Web Services Secure But Flawed

LAS VEGAS — Web Services are growing as the solution for creating a more
connected and extensible enterprise, but its W3C XML security specification isn’t so secure.

ISecpartners researcher Brad Hill spent about an hour at the Black Hat show here making his case against the WS-Security stack and how it could be compromised by an attacker.

The solution to the problem identified by Hill may be in how WS-Security is
configured. The solution could be to fall back on the established SSL
mechanisms of ensuring secured transport.

“SSL is getting an anti-cult following, and some argue that it’s not right
for the Web Services world,” Hill told the Black Hat audience. “I disagree.
SSL does almost everything you need for real-world Web service deployment.”

He added that there is a lot of complexity in dealing with what he thinks
are immature WS-Security standards.

For one, the attack surface of WS-Security is much bigger than that of SSL.
With message-oriented security, Hill said, you need to have messages
before you can do anything. That’s not the case with SSL, where the
attacker gets less to play with.

Hill referred to the WS-Security stack as a target-rich environment that is
open for attack. In contrast, SSL with client certificates keeps users out of the message stack unless authenticated.

In Hill’s assessment, WS-Security is not ready to use out of
the box like SSL is. With WS-Security developers need to determine when
to sign and encrypt, as well as decide on a token. And they need to decide on which order the sign, encrypt and get-token processes should occur.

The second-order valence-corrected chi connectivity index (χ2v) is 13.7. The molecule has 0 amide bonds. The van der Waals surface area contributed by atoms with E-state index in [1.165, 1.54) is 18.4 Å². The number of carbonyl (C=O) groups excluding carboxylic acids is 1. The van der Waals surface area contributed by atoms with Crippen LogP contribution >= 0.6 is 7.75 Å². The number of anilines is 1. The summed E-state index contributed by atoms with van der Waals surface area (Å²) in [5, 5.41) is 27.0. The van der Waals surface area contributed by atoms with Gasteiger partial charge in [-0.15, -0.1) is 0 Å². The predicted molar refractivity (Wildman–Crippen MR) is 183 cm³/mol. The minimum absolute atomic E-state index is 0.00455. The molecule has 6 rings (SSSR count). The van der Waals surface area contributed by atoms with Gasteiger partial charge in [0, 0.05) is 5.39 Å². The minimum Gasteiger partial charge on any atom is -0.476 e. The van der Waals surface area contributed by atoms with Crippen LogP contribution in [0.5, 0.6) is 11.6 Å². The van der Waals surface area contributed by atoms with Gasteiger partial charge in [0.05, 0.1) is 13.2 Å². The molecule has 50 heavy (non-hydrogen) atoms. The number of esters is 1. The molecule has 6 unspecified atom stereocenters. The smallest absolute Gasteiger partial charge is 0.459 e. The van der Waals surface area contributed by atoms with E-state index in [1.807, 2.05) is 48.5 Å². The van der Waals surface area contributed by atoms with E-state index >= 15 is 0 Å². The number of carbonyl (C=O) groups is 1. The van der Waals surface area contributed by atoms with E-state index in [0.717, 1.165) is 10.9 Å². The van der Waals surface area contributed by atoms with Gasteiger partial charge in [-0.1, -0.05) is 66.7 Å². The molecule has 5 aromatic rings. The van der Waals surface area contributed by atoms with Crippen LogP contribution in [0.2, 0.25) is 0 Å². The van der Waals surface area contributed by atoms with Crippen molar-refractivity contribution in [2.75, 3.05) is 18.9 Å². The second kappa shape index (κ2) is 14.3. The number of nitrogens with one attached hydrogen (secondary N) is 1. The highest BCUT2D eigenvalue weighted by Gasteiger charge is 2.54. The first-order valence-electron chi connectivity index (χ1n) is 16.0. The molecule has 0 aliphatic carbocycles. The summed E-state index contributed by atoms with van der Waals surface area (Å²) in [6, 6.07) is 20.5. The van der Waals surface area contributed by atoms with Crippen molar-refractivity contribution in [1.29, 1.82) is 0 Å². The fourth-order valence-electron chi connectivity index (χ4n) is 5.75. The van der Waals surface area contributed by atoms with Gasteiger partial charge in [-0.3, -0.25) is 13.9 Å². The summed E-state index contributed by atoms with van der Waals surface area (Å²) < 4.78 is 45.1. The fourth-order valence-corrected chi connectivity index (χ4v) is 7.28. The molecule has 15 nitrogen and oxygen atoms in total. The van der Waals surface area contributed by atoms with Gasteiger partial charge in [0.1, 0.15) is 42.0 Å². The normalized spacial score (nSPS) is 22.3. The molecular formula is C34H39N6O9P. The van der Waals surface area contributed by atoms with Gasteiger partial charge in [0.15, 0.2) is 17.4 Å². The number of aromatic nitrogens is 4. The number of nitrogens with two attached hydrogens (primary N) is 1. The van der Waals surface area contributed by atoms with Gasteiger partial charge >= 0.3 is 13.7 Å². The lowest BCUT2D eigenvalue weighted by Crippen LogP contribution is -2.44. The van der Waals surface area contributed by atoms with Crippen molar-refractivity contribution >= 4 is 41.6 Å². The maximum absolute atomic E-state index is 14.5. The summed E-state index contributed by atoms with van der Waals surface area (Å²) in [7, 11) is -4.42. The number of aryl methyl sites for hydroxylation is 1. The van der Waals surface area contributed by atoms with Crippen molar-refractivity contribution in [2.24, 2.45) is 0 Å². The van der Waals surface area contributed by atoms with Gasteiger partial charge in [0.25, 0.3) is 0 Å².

In his analysis, using
WS-Security for signing and encryption also cuts application throughput between 5 percent and 50 percent.

At the heart of Hill’s criticism of WS-Security are XML digital certificates,
which he demonstrated to be unwieldy and large. Fundamentally, the goal of
XML digital certificates is to be able to sign digital content.

In gruesome detail, Hill discussed attack
vectors for every step of the signing process, going line by line through a basic XML digital
certificate that protected only a few words of text.

Among the issues he raised was the use of XSLT , which is in WS-Security and used to transform XML documents into other XML
documents. Hill noted that it would be very easy to create a loop with XSLT that could consume infinite resource with tiny messages.

The real killer for XSLT and Web Services security is that XSLT also
supports extensions.

“An attacker could use it to do all kinds of malicious things with valid XML
that could be shipped in a signature,” Hill said.

Though the solutions to all of the issues raised by Hill are not necessarily
simple, they are fixable. Hill suggested that updates to the
WS-I basic security profile should be made to ensure better security with
less operational complexity.

“Today there is no simple and secure profile, and this is a big problem. That is what I want to see come out of the W3C revisions.”

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